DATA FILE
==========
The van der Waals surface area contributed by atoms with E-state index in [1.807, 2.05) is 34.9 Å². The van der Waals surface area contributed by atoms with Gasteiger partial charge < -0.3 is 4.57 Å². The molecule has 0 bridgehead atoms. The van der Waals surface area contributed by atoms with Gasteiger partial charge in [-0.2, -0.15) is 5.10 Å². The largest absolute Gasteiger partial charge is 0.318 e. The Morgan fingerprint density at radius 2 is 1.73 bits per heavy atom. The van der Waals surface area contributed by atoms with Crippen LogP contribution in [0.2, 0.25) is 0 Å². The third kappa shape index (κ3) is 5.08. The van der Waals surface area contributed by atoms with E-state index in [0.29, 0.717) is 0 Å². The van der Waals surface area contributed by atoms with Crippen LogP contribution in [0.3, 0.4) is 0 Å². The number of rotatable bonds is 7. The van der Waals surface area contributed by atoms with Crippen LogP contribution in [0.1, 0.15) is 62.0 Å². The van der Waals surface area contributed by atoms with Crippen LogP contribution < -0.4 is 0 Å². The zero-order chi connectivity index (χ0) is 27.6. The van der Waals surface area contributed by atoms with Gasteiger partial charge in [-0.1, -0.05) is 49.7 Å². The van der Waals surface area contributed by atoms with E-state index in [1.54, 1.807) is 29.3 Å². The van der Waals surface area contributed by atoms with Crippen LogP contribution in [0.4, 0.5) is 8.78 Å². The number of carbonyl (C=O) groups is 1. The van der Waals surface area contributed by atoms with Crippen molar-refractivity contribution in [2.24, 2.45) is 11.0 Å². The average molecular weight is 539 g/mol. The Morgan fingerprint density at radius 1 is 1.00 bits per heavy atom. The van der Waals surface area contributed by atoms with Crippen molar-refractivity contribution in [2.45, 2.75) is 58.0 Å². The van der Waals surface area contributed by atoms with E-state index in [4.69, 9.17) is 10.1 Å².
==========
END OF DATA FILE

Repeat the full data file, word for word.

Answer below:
The van der Waals surface area contributed by atoms with E-state index in [1.807, 2.05) is 34.9 Å². The van der Waals surface area contributed by atoms with Gasteiger partial charge < -0.3 is 4.57 Å². The molecule has 0 bridgehead atoms. The van der Waals surface area contributed by atoms with Gasteiger partial charge in [-0.2, -0.15) is 5.10 Å². The largest absolute Gasteiger partial charge is 0.318 e. The Morgan fingerprint density at radius 2 is 1.73 bits per heavy atom. The van der Waals surface area contributed by atoms with Crippen LogP contribution in [0.2, 0.25) is 0 Å². The third kappa shape index (κ3) is 5.08. The van der Waals surface area contributed by atoms with E-state index in [0.29, 0.717) is 0 Å². The van der Waals surface area contributed by atoms with Crippen LogP contribution in [0.3, 0.4) is 0 Å². The number of rotatable bonds is 7. The van der Waals surface area contributed by atoms with Crippen LogP contribution in [0.1, 0.15) is 62.0 Å². The van der Waals surface area contributed by atoms with Crippen LogP contribution < -0.4 is 0 Å². The zero-order chi connectivity index (χ0) is 27.6. The van der Waals surface area contributed by atoms with Gasteiger partial charge in [-0.1, -0.05) is 49.7 Å². The van der Waals surface area contributed by atoms with E-state index in [1.54, 1.807) is 29.3 Å². The van der Waals surface area contributed by atoms with Crippen LogP contribution in [0.4, 0.5) is 8.78 Å². The number of carbonyl (C=O) groups is 1. The van der Waals surface area contributed by atoms with Crippen molar-refractivity contribution in [2.24, 2.45) is 11.0 Å². The average molecular weight is 539 g/mol. The Morgan fingerprint density at radius 1 is 1.00 bits per heavy atom. The van der Waals surface area contributed by atoms with Crippen molar-refractivity contribution in [2.45, 2.75) is 58.0 Å². The van der Waals surface area contributed by atoms with E-state index in [4.69, 9.17) is 10.1 Å².